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The thing about picture books is that they can stick in your heart and your brain and become an actual memory, a feeling, and a true part of your childhood. In this series, we’ll take a look at picture books of the past and relive those memories through modern picture books. Let’s make connections between then and now.
A beloved bear, a beloved story, a beloved story behind a beloved bear.
If you’re of my age-ish and you didn’t grow up on an even-tempered, sweet-hearted bear, I hope you’ll rush right out to the library and fix that! There’s also Piglet, Eeyore, Rabbit, Owl, and Christopher Robin himself, but all of them are pulled into the endearing love of Pooh himself.
A.A. Milne’s tales from the Hundred Acre Wood are not picture books, but they are books of the best kind, the ones that project pictures into your heart, for safekeeping, for always.
When readers first meet Winnie-the-Pooh, they see him as a toy of course, bump-bump-bumping down some stairs. But quickly, so quickly, he’s a real bear, a bear with heart and soul and a bear who considers the buzzing of bees and that they are best for making honey.
It’s a collection of stories, warm and bright and full of childhood. And he’s a bear, friendly and full of soul himself.
But where did Winnie-the-Pooh come from? How real was he? Lindsay Mattick and Sophie Blackall share the story behind the story in what’s quickly become one of my favorite picture books of the year. Finding Winnie: The True Story of the World’s Most Famous Bear is a fascinating look at the man who loved Winnie first.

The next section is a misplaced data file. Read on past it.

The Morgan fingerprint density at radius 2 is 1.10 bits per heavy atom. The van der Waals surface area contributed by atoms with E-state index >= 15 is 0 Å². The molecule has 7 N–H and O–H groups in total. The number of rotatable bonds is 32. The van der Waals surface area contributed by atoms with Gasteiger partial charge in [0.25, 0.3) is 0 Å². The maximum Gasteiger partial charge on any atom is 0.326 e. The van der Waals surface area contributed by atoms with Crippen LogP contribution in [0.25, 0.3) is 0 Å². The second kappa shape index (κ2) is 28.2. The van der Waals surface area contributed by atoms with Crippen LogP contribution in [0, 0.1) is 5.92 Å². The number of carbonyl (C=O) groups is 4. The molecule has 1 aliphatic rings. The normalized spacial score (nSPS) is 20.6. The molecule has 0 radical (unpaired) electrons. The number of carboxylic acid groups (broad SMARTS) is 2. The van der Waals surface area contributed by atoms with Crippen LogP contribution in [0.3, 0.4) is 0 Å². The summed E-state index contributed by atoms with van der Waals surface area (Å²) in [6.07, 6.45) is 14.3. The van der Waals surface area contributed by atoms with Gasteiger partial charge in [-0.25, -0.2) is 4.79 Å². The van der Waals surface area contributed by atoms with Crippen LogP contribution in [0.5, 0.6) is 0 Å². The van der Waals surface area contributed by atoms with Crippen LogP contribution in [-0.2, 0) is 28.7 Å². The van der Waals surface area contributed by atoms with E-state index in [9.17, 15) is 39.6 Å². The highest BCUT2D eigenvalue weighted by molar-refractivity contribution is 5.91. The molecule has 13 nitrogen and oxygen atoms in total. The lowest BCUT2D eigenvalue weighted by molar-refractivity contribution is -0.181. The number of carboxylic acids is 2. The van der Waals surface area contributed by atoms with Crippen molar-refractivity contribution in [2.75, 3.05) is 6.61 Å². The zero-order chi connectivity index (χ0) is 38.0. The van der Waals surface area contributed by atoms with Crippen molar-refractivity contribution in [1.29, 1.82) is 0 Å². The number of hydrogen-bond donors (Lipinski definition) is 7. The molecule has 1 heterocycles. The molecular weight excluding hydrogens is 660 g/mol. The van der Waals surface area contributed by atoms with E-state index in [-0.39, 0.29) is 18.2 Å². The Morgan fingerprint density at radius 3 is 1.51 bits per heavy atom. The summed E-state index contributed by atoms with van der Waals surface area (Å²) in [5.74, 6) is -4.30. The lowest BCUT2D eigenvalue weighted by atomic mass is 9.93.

Mattick is telling a personal story here; her great-grandfather was a veterinarian from Winnipeg named Harry Colebourn. Colebourn traveled with other soldiers overseas to the frontlines of World War I, and on a train platform somewhere before the Atlantic Ocean, he paid twenty dollars to a trapper for a small brown bear.
He saw something special, was that vision ever right.
Winnie, short for Winnipeg, short for home, joined the army.
Eventually, Colebourn knew he had to focus on his horses and on the war, and Winnie found a new home in the London Zoo. That’s where a boy named Christopher Robin saw her for the first time, where he fell in love. That’s where Christopher Robin’s dad watched the two, and that’s where Winnie-the-Pooh was born.
From a sort-of-home and named for one, he came into all of ours. Finding Winnie is as much a treasure as the Hundred Acre Wood itself.
(And please, don’t forget to look under the dust jacket at the case cover. Some of the best surprises live there, and this one does not disappoint!)